Stickler syndrome is an autosomal dominant connective tissue disorder caused by mutations in different collagen genes. The aim of our study was to define more precisely the phenotype and genotype of Stickler syndrome type 1 by investigating a large series of patients with a heterozygous mutation in COL2A1. In 188 probands with the clinical diagnosis of Stickler syndrome, the COL2A1 gene was analyzed by either a mutation scanning technique or bidirectional fluorescent DNA sequencing. The effect of splice site alterations was investigated by analyzing mRNA. Multiplex ligation-dependent amplification analysis was used for the detection of intragenic deletions. We identified 77 different COL2A1 mutations in 100 affected individuals. Analysis of the splice site mutations showed unusual RNA isoforms, most of which contained a premature stop codon. Vitreous anomalies and retinal detachments were found more frequently in patients with a COL2A1 mutation compared with the mutation-negative group (P<0.01). Overall, 20 of 23 sporadic patients with a COL2A1 mutation had either a cleft palate or retinal detachment with vitreous anomalies. The presence of vitreous anomalies, retinal tears or detachments, cleft palate and a positive family history were shown to be good indicators for a COL2A1 defect. In conclusion, we confirm that Stickler syndrome type 1 is predominantly caused by loss-of-function mutations in the COL2A1 gene as >90% of the mutations were predicted to result in nonsense-mediated decay. On the basis of binary regression analysis, we developed a scoring system that may be useful when evaluating patients with Stickler syndrome.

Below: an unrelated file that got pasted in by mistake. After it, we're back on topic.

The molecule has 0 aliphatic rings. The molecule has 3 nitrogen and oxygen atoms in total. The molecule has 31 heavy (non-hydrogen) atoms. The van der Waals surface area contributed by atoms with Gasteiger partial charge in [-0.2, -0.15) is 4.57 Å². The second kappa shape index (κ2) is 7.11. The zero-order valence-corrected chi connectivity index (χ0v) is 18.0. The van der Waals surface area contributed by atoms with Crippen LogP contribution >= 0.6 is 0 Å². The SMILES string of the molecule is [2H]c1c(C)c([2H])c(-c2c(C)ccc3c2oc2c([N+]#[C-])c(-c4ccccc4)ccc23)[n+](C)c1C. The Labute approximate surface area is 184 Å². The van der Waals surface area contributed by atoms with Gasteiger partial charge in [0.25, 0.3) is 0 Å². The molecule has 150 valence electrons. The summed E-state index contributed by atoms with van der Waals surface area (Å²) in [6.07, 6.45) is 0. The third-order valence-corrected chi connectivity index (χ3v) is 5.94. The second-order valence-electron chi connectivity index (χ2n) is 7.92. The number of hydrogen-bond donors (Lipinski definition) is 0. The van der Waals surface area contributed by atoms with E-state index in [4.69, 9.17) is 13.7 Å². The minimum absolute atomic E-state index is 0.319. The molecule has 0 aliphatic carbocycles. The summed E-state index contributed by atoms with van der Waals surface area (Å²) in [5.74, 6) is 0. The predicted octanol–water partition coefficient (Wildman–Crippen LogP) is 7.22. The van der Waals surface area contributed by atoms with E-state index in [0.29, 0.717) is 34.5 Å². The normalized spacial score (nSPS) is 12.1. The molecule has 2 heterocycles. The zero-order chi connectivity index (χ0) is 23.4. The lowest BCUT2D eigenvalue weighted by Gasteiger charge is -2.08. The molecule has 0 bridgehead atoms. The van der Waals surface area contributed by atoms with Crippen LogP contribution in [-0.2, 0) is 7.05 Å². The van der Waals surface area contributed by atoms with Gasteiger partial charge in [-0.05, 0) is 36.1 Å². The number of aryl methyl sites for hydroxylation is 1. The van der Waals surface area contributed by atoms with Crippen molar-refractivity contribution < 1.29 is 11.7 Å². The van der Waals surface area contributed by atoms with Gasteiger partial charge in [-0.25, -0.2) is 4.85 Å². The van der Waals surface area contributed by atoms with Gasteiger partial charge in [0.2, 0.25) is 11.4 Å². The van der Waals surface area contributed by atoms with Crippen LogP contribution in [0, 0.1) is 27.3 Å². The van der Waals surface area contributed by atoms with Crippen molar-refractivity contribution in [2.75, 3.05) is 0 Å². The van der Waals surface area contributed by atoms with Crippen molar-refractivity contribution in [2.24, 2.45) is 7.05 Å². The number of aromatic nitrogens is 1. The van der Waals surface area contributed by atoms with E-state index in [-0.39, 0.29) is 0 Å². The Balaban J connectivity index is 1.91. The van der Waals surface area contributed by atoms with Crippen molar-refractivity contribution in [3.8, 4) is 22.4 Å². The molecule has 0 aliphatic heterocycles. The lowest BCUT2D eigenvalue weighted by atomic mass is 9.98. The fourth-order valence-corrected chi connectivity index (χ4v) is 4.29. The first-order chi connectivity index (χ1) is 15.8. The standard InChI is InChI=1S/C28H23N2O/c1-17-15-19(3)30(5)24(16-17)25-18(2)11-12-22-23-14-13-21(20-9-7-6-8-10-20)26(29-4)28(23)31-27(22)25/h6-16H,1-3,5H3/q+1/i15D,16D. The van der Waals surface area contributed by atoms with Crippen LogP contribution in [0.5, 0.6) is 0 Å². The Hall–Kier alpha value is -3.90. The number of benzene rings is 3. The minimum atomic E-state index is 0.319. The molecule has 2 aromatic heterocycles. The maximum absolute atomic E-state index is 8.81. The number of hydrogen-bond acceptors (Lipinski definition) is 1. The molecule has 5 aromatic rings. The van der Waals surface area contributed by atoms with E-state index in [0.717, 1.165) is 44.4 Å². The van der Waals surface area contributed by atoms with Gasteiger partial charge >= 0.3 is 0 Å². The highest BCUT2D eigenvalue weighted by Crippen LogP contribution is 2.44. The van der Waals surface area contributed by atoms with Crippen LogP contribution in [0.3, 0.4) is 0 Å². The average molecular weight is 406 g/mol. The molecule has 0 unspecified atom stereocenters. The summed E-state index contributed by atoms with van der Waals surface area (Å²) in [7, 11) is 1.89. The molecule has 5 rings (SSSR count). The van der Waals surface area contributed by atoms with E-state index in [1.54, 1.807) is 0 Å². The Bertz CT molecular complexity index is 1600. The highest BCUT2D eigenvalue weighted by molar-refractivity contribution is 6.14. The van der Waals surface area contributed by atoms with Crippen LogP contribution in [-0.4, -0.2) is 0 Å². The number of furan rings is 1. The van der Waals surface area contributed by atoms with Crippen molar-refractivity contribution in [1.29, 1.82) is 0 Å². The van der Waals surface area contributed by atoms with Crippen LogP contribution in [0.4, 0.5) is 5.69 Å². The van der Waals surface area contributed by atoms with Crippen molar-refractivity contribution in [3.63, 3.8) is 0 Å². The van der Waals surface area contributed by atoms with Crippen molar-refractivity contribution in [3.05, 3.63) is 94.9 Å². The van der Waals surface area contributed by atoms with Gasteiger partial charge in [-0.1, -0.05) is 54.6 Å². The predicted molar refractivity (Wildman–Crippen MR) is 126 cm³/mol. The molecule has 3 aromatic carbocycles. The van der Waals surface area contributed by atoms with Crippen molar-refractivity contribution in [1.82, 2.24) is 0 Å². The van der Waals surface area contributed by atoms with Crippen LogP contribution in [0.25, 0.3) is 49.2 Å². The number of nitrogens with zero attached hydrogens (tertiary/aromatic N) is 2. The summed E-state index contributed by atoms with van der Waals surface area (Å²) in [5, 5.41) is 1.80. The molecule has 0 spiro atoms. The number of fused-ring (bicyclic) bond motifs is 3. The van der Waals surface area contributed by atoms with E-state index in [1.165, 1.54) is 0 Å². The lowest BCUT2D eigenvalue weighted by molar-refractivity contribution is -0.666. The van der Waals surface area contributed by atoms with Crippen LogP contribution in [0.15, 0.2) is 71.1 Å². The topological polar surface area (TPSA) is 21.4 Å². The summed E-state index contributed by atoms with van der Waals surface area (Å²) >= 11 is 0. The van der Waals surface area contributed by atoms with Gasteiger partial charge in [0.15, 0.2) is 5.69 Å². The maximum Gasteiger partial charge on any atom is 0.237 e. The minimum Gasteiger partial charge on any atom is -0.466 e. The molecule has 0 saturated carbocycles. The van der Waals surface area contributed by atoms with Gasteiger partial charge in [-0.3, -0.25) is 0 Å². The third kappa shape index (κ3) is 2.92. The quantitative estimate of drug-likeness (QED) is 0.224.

COL2A1; Stickler syndrome; genotype–phenotype correlation; type II collagenopathies; splice site mutation